28. Prayer for initiating de novo proceedings in respect of acts of rowdyism in the Supreme Court Building Islamabad on 28.11.1997–Tendering of unconditional apology on behalf of respondents (contemners) at a belated stage–Staute–Act of tendering unconditional apology is always important and material, inasmuch as, an apology though does not by itself, purge wrong committed by contemner yet it reduces gravity of offence and operates as a mitigating circumstance–However, it has in most of cases where contempt is committed, contemners proceed with vehemently contesting proceedings and trying to justify action–Towards end, when feel that accusations prima facie appear to have been established, they tender apology in alternative–Such an attitude on part of contemners, being without expression of remorse about impropriety of act already committed by them, would not- be worthy of consideration—In by oral evidence or circumstances which Court thinks were supportive of identification, Court can take same into consideration-4n present case, though direct evidence brought on record does not conclusively prove that respondents were actively taking part in event but admittedly they were present at scene of occurrence–In this situation, video cassettes recorded through Closed Circuit Cameras installed in Supreme Court premises showing presence of respondents in Supreme Court premises do furnish a corroborative piece of evidence against them, which can be relied upon in peculiar circumstances of case–In case of Collector of Customs v. Saeed-ur-Rehman (PLD 1989 SC 249), wherein video cassettee being only conclusive evidence viz. ex facie proof of guilt of civil servant was considered to be sufficient evidence for conviction under relevant law–Reference can also be. made to following case law relating to admissibility of video-films/cassettes in evidence: R. v. Turnbull ((1976) 3 All ER 549) and R v. Cook ((1987) 1 All ER 1049)–It is a ‘ matter of common knowledge that unfortunately in our society at times, even eye-witnesses of an occurrence hesitate to appear as witnesses either because of fear of involvement in prosecution controversy during investigation stage and/or before Court or due to fact that they are influenced, harassed or intimidated by opposite party–This being so, Court should be dynamic and not static while appraising circumstantial evidence brought on record in such cases–While appraising such evidence, if conscience of Court, on material placed before it, is satisfied that factually person charged with contempt has committed same, it should record conviction ignoring technicalities of procedure provided contemners have been given a fair trial for defending themselves pursuant to charges levelled against them–In cases where there is no direct evidence to show in what manner offence was committed, Courts must examine probabilities in light of indirect evidence or, circumstantial evidence,’ which once found to have been established, may well furnish a better basis for decision than any other Kind of evidence. PLJ 2000 SC 1946
  29. Prayer for initiating de novo proceedings in respect of acts of rowdyism in the Supreme Court Building Islamabad on 28.11.1997–Tendering of unconditional apology on behalf of respondents (contemners) at a belated stage–Staute–Act of tendering unconditional apology is always important and material, inasmuch as, an apology though does not by itself, purge wrong committed by contemner yet it reduces gravity of offence and operates as a mitigating circumstance–However, it has in most of cases where contempt is committed, contemners proceed with vehemently contesting proceedings and trying to justify action–Towards end, when feel that accusations prima facie appear to have been established, they tender apology in alternative–Such an attitude on part of contemners, being without expression of remorse about impropriety of act already committed by them, would not- be worthy of consideration—In cases where accused/contemners purge themselves by ,tendering unconditional apology without making any attempt at justification of their blameworthy conduct and/or contesting matter on factual side, grace lies in forgiving rather than convicting/punishing them, in that a Court ought never to be vindictive and should always take due notice of sincere apologies–But a brief survey of case law shows that gracious attitude of Courts in dealing with contempt cases by accepting apology from contemners has been constructed as a sort of weakness or inability of Courts to deal effectively with contemners–A general feeling has developed in minds of people that after grossly scandalizing and slandering a Court or a Judge, contemner can get away with it conveniently by tendering unconditional apology–Such a tendency not only erodes public confidence in judicial process but also impinges upon dignity of judiciary besides affecting independence of Judges–No doubt, unconditional apology by a contemner is not a defence in a contempt case rather it is an admission on his part and does not absolve him from consequences of contemptuous act–Respondents (contemners) instead of tendering unconditional apology at very outset, contested case on factual side with great vehemence during trial–However, on commencement of present proceedings, they have tendered unconditional apology in alternative, meaning thereby that they stick to their earlier stand and manifestation of remorse and repentance is only to wriggle out of present proceedings–Clearly, surrender to jurisdiction of Court and praying for excusing guilt is relatable to time and should prominently reflect keen anxiety of contemner for making genuine endeavour at earliest to dilute gravity of act which amounted to contempt and that too with greatest humility seeking condonation of accusations made against him, which is not case in present proceedings–Accordingly, respondents were not sincere in tendering apologies in that learned counsel reiterated that unqualified apologies tendered by their clients are in alternative and without prejudice to submissions made by them or on their behalf on merits–Such apologies do not qualify for acceptance in light of well settled principles laid down by Superior Courts in this behalf i.e–(a) apology must be offered at earliest stage, of contempt proceedings and may not be postponed till fag-end of proceedings; (b) apology must be unconditional, unreserved and unqualified; (c) apology should not only appear but must also satisfactorily represent sincere and genuine remorse and should not be half-hearted or mere formality; and (d) contemner should not endeavour to justify his conduct–Here, respondents had specifically disputed charges levelled against them, had unequivocally pleaded their innocence and had endeavoured to justify their conduct even at fag-end of proceedings–Therefore, their apologies are not accepted. PLJ 2000 SC 1946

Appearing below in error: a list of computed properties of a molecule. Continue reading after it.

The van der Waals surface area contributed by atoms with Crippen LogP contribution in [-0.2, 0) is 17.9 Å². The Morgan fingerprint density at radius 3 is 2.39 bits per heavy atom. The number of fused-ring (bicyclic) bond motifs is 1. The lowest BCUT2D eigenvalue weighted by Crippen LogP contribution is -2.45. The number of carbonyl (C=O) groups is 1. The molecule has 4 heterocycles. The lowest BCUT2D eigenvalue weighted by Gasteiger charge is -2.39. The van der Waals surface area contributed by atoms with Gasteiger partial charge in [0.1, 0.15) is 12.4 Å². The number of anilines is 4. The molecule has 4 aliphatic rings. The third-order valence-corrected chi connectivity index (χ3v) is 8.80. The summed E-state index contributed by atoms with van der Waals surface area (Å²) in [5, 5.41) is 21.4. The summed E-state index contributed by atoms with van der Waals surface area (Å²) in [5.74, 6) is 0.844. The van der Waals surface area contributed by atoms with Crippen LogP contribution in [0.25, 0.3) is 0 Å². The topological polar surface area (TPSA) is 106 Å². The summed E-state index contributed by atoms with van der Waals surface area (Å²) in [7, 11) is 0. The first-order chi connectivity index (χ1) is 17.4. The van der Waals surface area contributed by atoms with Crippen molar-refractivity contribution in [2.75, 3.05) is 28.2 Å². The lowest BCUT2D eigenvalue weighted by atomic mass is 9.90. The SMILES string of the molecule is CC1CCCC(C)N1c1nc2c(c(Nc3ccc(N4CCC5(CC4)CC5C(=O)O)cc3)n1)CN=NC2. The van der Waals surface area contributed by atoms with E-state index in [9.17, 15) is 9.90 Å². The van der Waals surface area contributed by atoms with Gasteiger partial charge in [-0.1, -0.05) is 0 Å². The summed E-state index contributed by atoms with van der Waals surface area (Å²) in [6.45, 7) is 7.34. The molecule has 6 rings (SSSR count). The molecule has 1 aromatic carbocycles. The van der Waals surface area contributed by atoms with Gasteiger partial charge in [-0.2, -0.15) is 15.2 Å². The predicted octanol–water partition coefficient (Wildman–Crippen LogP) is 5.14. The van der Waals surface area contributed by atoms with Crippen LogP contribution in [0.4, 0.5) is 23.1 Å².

30. See Para 30 to 34 of the Judgement PLJ 2000 SC 1946 for important references regrading contempt proceedings.  Contempt of Court- —-Submission of learned council was that since according to charge, criticism of Chief Justice of Pakistan amounted to scandalisation of Chief Justice, he•should not hear case–Held: There was no personal element involved and criticism complained of was of institution of Supreme Court of Pakistan Chief Justice of Pakistan was an integral part of such institution as such criticism was aimed at institution as a whole. PLJ 1998 SC 1030